He was considered a long-shot at the time, but as Daunte Culpepper enters his seventh season in the NFL, he has emerged as the cream of the crop of the Class of 1999.
It was that Class of '99 that many considered the best class of quarterbacks since 1983, when future Hall of Famers John Elway, Jim Kelly and Dan Marino were all drafted in the first round.
Culpepper was joined in the first round of the '99 draft by fellow quarterbacks Donovan McNabb, Akili Smith, Tim Couch, Cade McNown and Shaun King. Of those six quarterbacks, Culpepper appeared to be the biggest gamble, since he was coming from Central Florida, hardly a juggernaut in major college football.
McNabb, of course, led the Philadelphia Eagles to the Super Bowl last season. King, Smith, Couch and McNown are no longer in the NFL. (Couch worked out for the New York Giants earlier last week).
Culpepper joins McNabb among the elite quarterbacks in the NFL.
In 2000, his first season as a starter, Culpepper led the Vikings to the NFC Championship. None of his draft-day classmates did the same. Unfortunately for Culpepper, his team was drubbed 41-0 in the Meadowlands massacre.
"I wish we would have played better that day, but that was just a game – but that was the NFC Championship," said Culpepper. "That 41-0 is part of my history, but I'm not worrying about that or beating myself up."
Culpepper and the Vikings haven't returned since.
"If you asked me in 2000 I would've said I'd definitely have a championship ring right now," Culpepper said. "But going through the experiences I have, I've realized it's a lot tougher than it is easy."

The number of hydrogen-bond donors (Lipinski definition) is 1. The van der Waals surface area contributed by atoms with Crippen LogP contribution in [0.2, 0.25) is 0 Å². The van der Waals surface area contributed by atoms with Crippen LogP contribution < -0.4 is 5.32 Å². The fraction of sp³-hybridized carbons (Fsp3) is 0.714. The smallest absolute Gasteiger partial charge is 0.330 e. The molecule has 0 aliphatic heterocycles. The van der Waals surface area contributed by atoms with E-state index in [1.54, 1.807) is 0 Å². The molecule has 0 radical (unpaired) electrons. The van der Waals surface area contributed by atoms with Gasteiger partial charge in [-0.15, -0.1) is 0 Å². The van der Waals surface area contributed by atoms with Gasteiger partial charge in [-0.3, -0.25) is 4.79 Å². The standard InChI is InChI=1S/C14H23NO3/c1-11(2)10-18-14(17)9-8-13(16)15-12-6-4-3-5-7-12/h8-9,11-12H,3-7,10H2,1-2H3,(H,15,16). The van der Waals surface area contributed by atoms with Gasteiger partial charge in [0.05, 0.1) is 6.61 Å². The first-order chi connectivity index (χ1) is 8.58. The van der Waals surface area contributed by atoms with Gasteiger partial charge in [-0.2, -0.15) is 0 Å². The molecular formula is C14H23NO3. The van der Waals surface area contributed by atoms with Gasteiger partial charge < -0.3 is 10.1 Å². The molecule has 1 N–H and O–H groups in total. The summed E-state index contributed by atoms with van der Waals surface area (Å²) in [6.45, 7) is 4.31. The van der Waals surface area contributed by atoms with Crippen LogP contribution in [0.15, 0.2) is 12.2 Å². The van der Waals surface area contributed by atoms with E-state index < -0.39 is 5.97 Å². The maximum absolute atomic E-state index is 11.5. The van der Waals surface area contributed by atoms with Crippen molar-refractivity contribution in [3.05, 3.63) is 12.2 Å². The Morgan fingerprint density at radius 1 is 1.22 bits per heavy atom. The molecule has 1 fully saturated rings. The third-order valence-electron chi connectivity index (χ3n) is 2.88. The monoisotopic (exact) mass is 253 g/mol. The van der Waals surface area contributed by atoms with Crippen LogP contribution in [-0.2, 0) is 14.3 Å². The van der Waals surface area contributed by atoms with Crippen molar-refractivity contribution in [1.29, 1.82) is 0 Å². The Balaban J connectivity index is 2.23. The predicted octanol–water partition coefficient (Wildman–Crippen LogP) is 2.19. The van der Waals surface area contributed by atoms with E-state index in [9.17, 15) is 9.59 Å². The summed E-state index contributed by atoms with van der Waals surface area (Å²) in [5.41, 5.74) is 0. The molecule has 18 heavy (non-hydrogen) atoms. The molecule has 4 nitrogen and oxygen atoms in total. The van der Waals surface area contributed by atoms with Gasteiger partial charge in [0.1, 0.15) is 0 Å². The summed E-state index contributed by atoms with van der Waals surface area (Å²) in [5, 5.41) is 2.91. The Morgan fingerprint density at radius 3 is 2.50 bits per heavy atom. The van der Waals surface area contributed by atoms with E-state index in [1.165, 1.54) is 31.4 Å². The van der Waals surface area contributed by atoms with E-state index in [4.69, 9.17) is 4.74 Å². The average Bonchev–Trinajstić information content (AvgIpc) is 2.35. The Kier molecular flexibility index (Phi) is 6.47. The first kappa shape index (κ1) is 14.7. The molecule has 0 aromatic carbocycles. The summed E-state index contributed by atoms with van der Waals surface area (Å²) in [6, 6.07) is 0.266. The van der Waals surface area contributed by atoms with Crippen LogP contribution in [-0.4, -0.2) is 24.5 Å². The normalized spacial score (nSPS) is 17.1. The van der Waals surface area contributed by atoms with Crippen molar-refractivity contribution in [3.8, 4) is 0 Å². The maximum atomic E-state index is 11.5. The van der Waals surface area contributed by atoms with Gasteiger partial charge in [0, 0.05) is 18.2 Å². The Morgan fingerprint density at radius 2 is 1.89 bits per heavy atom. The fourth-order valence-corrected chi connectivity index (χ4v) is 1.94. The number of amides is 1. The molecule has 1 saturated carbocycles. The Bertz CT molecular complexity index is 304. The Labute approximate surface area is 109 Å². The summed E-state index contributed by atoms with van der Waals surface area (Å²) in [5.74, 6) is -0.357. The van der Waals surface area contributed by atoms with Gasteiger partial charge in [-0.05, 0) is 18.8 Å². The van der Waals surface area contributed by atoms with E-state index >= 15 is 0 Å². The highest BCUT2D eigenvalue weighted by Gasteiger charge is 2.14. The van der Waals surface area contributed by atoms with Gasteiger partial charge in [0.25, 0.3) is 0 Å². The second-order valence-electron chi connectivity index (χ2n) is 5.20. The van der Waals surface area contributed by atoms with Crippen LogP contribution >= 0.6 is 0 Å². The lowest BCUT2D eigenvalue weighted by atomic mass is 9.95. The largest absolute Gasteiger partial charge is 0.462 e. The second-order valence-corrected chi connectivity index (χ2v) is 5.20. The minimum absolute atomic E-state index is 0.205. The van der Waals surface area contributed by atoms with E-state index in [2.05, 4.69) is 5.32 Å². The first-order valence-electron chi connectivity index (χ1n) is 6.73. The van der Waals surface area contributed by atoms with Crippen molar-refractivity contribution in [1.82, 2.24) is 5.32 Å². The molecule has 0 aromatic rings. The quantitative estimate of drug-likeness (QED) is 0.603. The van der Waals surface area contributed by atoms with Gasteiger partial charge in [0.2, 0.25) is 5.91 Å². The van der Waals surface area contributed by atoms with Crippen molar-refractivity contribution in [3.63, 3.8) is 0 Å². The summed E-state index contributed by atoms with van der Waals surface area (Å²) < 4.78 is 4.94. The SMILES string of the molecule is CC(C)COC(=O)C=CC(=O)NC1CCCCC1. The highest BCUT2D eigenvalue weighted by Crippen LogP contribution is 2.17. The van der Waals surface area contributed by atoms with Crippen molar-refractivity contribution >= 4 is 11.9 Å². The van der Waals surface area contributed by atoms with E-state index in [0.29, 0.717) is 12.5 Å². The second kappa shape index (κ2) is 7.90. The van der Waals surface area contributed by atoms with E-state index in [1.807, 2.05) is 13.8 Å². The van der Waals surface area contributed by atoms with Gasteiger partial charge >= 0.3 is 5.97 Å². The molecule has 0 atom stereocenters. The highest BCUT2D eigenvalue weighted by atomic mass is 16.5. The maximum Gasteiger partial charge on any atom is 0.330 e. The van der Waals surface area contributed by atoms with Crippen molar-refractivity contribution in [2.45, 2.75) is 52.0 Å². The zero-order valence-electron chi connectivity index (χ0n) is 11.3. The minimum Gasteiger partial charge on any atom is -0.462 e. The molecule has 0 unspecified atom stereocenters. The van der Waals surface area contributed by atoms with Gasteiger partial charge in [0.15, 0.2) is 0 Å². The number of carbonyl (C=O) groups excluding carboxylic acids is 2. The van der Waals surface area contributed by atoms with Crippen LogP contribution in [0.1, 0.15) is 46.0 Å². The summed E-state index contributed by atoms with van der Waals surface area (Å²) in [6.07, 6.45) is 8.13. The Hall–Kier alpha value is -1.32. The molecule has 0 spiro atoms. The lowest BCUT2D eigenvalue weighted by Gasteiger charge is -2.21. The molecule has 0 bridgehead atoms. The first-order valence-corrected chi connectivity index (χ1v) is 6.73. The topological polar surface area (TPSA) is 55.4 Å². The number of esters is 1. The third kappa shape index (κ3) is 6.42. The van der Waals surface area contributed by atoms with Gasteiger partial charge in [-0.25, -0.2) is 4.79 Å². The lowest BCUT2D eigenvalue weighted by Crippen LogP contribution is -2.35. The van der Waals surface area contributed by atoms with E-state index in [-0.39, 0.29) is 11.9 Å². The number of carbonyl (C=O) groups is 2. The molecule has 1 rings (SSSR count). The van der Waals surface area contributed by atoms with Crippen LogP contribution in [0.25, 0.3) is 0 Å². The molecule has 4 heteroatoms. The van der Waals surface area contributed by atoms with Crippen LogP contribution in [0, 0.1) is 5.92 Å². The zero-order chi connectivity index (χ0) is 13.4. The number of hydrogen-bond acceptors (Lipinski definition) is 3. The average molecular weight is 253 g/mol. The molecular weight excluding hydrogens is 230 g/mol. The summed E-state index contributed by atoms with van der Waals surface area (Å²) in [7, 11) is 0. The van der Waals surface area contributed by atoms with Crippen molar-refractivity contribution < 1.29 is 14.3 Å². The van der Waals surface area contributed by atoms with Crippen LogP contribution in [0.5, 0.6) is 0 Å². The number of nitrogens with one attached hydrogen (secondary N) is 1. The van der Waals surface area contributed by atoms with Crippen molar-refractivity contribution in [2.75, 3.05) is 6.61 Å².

With the season opener just a couple of weeks away, Culpepper is about to embark on his sixth season as the Vikings' starting quarterback. He is coming off his best season as a pro, having thrown for 4,717 yards, 39 touchdowns and just 11 interceptions. Were it not for Peyton Manning's incredible season, Culpepper would have been the league's most valuable player. His 2005 preseason is equally as impressive, going 23-for-33 for 427 yards in three games of limited action.
"He has evolved from being a quarterback to being a leader of this offense to being a leader of this team," offensive coordinator Steve Loney said. "He's always had the individual characteristics that you so admire in a player. At one point in time he was trying to master the quarterback position and was doing it well. But now he has become a real influence on everybody around him."
Even with a vastly improved defense it is clear this is Culpepper's team. Most agree there isn't a better cornerstone to build a franchise around.
"I evaluate the type of person Daunte is and he's a good person," Loney said. "He cares not just about himself, but about his teammates. He's as good of a playmaker as I have ever witnessed. When the walls are crumbling around him, he has a knack — whether it's with his feet or with his arm — to make big plays."
Loney was asked if he thought there would be a place waiting in Canton, Ohio, someday for Culpepper.
"I always hesitate when you start talking about awards because those things are out of your control," Loney said. "Do I think he's on track? Absolutely."
Culpepper Still The Class of His Class
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